A reader writes:
Mitchell had me until the final paragraph of your excerpt: “In the meantime, in the interludes of peace, diplomatic and cultural outreach and, above all, higher education initiatives intended to help the younger generation understand and thrive in the disenchanted world it will inherit offer perhaps the most constructive ways to engage the region.”
Empirical study of Islamist extremism, looking both at political and ideological commitment and at participation in violence, have shown that higher education correlates with higher, not lower, commitment to the dream of “returning to an enchanted world for which an imagined Islam provides a ready guide.” (See Krueger and Maleckova’s “Education, Poverty, and Terrorism: Is There a Causal Connection?” for an entry into the modern literature.)
Worse for Mitchell’s conclusion is that the correlation between education and Islamist radicalism is more pronounced among those who have earned advanced degrees in technical subjects rather than religious studies – and also more pronounced among those who have studied in the West.
This shouldn’t be a surprise to any reader of Tocqueville – his world was one that had only recently emerged from a generations-long spasm of violent religious extremism in which the best-educated and most entrepreneurial few fueled the violent radicalization of the many in the name of ever purer faith. The shadows of Reformation extremism and violence cast themselves across Tocqueville’s view of America, overtly in several chapters. When Weber wrote of the “Puritan work ethic” eighty years after Tocqueville, he was describing a continuity of habits of thought and conduct from the time when educated, industrious, entrepreneurial Protestants plunged Europe into maniacal religious terror.
Education, at least in the near term of a few generations, is not the answer. Or anyway, education for men will not solve the pathologies of the Middle East – better education and entrepreneurial spirit among Middle Eastern men may in the long run be necessary and virtuous, but in the short run, more educated and industrious men likely means more extremism, illiberality, and violence, not less.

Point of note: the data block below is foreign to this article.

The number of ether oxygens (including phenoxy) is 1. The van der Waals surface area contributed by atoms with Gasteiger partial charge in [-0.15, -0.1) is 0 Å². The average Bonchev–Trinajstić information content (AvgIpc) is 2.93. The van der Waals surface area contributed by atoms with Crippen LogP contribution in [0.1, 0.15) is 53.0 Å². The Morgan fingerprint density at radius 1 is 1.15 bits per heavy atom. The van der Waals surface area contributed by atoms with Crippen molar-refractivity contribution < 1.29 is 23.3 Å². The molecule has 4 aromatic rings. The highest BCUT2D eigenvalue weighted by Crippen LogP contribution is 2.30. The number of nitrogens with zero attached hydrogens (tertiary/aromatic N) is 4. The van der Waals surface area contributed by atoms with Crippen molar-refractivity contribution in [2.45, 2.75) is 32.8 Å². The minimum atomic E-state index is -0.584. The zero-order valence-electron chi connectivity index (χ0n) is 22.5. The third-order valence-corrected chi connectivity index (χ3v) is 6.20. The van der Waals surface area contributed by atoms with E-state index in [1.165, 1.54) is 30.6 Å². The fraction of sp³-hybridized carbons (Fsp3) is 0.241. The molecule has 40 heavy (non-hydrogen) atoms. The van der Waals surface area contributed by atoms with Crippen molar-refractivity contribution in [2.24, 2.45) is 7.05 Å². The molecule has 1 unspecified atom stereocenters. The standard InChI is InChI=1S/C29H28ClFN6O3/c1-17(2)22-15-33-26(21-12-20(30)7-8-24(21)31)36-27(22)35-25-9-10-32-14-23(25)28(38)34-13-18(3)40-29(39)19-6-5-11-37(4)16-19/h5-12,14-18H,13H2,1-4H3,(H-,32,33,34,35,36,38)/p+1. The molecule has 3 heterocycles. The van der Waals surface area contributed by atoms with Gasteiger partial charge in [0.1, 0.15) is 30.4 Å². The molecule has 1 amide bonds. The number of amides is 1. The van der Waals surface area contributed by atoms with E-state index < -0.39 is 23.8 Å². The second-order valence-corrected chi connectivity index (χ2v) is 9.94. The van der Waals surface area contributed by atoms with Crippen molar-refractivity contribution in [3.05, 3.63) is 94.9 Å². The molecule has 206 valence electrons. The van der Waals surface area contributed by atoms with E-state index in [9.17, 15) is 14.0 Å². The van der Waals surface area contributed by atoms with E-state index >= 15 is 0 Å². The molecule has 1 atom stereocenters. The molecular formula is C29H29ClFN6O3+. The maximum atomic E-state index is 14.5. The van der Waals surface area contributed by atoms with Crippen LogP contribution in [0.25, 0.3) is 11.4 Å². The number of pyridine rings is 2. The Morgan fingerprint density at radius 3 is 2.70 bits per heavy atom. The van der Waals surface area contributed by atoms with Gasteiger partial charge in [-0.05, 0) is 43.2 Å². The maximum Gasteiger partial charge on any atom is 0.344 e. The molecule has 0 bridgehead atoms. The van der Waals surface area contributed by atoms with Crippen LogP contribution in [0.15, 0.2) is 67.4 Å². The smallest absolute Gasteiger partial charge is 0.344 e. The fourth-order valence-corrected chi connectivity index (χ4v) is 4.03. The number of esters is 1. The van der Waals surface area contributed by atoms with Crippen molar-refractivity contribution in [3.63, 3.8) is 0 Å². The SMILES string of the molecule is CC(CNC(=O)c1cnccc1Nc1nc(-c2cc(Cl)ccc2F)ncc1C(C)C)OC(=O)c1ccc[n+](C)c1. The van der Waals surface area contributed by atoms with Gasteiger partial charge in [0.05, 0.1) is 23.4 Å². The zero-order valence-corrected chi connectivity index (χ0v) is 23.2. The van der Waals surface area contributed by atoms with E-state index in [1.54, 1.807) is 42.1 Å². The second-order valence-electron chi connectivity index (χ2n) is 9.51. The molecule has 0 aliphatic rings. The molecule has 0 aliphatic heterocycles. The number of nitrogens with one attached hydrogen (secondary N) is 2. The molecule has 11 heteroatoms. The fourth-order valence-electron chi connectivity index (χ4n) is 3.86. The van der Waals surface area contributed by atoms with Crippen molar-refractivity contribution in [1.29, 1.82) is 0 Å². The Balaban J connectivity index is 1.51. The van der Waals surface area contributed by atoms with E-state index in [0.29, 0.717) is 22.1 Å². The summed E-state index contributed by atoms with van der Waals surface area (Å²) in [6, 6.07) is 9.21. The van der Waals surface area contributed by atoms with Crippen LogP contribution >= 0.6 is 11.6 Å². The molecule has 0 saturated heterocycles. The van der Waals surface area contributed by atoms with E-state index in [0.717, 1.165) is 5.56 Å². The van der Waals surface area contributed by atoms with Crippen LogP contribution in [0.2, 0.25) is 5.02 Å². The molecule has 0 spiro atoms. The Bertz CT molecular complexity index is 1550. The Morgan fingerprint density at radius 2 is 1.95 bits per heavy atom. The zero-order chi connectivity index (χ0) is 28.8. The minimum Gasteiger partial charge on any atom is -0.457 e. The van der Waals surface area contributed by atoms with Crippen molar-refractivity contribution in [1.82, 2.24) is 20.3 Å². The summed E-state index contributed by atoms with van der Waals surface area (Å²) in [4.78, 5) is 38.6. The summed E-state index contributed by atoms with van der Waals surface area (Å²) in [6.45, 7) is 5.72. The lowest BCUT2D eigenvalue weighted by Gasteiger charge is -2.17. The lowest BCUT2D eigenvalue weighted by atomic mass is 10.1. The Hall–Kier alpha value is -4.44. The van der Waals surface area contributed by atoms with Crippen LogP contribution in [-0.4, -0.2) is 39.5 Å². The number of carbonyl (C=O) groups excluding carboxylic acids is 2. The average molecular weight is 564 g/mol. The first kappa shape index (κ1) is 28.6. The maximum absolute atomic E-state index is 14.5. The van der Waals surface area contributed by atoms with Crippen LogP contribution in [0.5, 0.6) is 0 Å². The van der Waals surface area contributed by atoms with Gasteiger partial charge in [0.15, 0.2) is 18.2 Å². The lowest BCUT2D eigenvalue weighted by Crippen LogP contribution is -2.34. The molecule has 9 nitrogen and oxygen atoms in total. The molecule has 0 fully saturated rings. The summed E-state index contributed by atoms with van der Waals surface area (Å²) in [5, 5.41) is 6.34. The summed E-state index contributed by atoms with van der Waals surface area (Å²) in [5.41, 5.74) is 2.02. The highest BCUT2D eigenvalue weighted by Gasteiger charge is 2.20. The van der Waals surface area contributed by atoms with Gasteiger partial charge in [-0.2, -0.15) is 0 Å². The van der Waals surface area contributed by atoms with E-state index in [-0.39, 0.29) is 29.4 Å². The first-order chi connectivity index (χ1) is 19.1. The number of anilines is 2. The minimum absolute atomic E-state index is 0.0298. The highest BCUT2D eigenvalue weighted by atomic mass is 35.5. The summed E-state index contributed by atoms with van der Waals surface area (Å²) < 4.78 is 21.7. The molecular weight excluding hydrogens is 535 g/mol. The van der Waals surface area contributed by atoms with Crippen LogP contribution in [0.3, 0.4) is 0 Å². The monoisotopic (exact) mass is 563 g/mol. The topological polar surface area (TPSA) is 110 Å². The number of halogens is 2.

It’s an American heresy to believe that education may not be the answer to everything. But it can be true. I think Mitchell’s core point is that violent Jihadism is a response to the bewildering terror that modernity evokes for many in the Arab and Muslim worlds. It is thereby reactionary in content but truly modern in form and style. We see this in a much milder fashion with American Christianists. Modernity for many Christianists is really a function of sin and decadence; and the more modern the world the more reactionary and pure must the religion be. And so we have seen a remarkable surge in fundamentalism in an era when the Founding Fathers assumed we’d all be deists at most.
Some liberals forget this. Liberals forget it because many find religious faith ludicrous and cannot quite internalize the fact that fundamentalism often has the strongest appeal to some of the most intelligent people around. Some conservatives don’t get this because they always assume that religion is a force for tradition and continuity, while in actuality it can become radically disruptive and, in its fanaticism, very modern indeed. Modernity emits the fumes that fundamentalists huff.
What does this mean about the Middle East?
To me, it means that this violent and radical psychosis we call Jihadism is not going to go away any time soon – and the attempt to stop it from the outside is almost certainly likely to energize and inspire even more anti-Western, anti-modern fundamentalism. My view is that we have to hang tight, keep calm and carry on. In so far as we can divert these powerful passions away from us, we should. The hope is that, just as Europe had to fight itself until it had become a bloody human abbattoir in the sixteenth and seventeenth centuries before turning away from theocratic madness, so too may the Arab and Muslim world in the century ahead. This is a stage that the Arab world has to go through. It will not be pretty, and it might not end well. But we cannot do much to control that. We merely have to limit the damage – to us and to humanity.
And in that respect, I remain of the view that the most under-rated achievement of this president in his second term was his deft maneuvering to get Syria’s WMD arsenal out of the country and destroyed. It’s the WMD issue that could truly make the long Muslim civil war an apocalyptic one. Obama achieved in Syria without a shot what Bush failed to achieve in Iraq with a grinding, lost war. Maybe one day, that will be better understood, and the wisdom of a minimalist approach to anti-terrorism better appreciated and understood.
(Sketch of Tockers by Daumier)